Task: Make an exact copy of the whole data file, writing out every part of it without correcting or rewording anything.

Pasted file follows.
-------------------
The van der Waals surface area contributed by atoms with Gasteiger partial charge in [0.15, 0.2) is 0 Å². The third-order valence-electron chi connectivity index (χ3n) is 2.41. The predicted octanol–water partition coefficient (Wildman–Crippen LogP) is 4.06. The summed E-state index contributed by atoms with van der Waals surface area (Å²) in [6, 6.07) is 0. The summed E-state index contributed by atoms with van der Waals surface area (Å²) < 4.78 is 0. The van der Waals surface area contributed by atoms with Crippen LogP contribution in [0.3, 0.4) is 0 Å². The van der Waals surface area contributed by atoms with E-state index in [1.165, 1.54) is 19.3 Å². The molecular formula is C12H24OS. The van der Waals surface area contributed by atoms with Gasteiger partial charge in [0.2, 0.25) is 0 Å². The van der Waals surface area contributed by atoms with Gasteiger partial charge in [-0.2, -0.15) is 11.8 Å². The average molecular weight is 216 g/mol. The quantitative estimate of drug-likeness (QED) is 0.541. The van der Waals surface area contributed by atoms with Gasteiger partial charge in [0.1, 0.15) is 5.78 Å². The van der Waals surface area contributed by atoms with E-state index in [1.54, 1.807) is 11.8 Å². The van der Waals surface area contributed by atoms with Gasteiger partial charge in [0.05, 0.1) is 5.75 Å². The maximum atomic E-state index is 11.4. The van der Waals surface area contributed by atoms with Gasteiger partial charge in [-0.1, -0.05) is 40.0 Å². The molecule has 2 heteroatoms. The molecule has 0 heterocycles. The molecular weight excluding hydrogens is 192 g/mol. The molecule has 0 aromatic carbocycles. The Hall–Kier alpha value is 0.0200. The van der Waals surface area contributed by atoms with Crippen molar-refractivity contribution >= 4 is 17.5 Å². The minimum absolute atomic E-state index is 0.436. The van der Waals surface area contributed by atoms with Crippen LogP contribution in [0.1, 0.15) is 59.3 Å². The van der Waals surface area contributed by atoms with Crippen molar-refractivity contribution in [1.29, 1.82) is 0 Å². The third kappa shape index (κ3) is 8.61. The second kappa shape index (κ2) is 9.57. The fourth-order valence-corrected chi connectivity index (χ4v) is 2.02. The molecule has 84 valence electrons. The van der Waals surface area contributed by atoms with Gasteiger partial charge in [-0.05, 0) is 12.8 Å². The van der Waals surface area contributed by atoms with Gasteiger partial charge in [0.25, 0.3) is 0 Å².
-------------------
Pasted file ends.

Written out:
The van der Waals surface area contributed by atoms with Gasteiger partial charge in [0.15, 0.2) is 0 Å². The third-order valence-electron chi connectivity index (χ3n) is 2.41. The predicted octanol–water partition coefficient (Wildman–Crippen LogP) is 4.06. The summed E-state index contributed by atoms with van der Waals surface area (Å²) in [6, 6.07) is 0. The summed E-state index contributed by atoms with van der Waals surface area (Å²) < 4.78 is 0. The van der Waals surface area contributed by atoms with Crippen LogP contribution in [0.3, 0.4) is 0 Å². The van der Waals surface area contributed by atoms with E-state index in [1.165, 1.54) is 19.3 Å². The molecular formula is C12H24OS. The van der Waals surface area contributed by atoms with Gasteiger partial charge in [0.2, 0.25) is 0 Å². The van der Waals surface area contributed by atoms with Gasteiger partial charge in [-0.2, -0.15) is 11.8 Å². The average molecular weight is 216 g/mol. The quantitative estimate of drug-likeness (QED) is 0.541. The van der Waals surface area contributed by atoms with Gasteiger partial charge in [0.1, 0.15) is 5.78 Å². The van der Waals surface area contributed by atoms with E-state index in [1.54, 1.807) is 11.8 Å². The van der Waals surface area contributed by atoms with Gasteiger partial charge in [0.05, 0.1) is 5.75 Å². The maximum atomic E-state index is 11.4. The van der Waals surface area contributed by atoms with Gasteiger partial charge in [-0.1, -0.05) is 40.0 Å². The molecule has 2 heteroatoms. The molecule has 0 heterocycles. The molecular weight excluding hydrogens is 192 g/mol. The molecule has 0 aromatic carbocycles. The Hall–Kier alpha value is 0.0200. The van der Waals surface area contributed by atoms with Crippen molar-refractivity contribution >= 4 is 17.5 Å². The minimum absolute atomic E-state index is 0.436. The van der Waals surface area contributed by atoms with Crippen LogP contribution in [0.1, 0.15) is 59.3 Å². The van der Waals surface area contributed by atoms with Crippen molar-refractivity contribution in [1.29, 1.82) is 0 Å². The third kappa shape index (κ3) is 8.61. The second kappa shape index (κ2) is 9.57. The fourth-order valence-corrected chi connectivity index (χ4v) is 2.02. The molecule has 84 valence electrons. The van der Waals surface area contributed by atoms with Gasteiger partial charge in [-0.05, 0) is 12.8 Å². The van der Waals surface area contributed by atoms with Gasteiger partial charge in [0.25, 0.3) is 0 Å².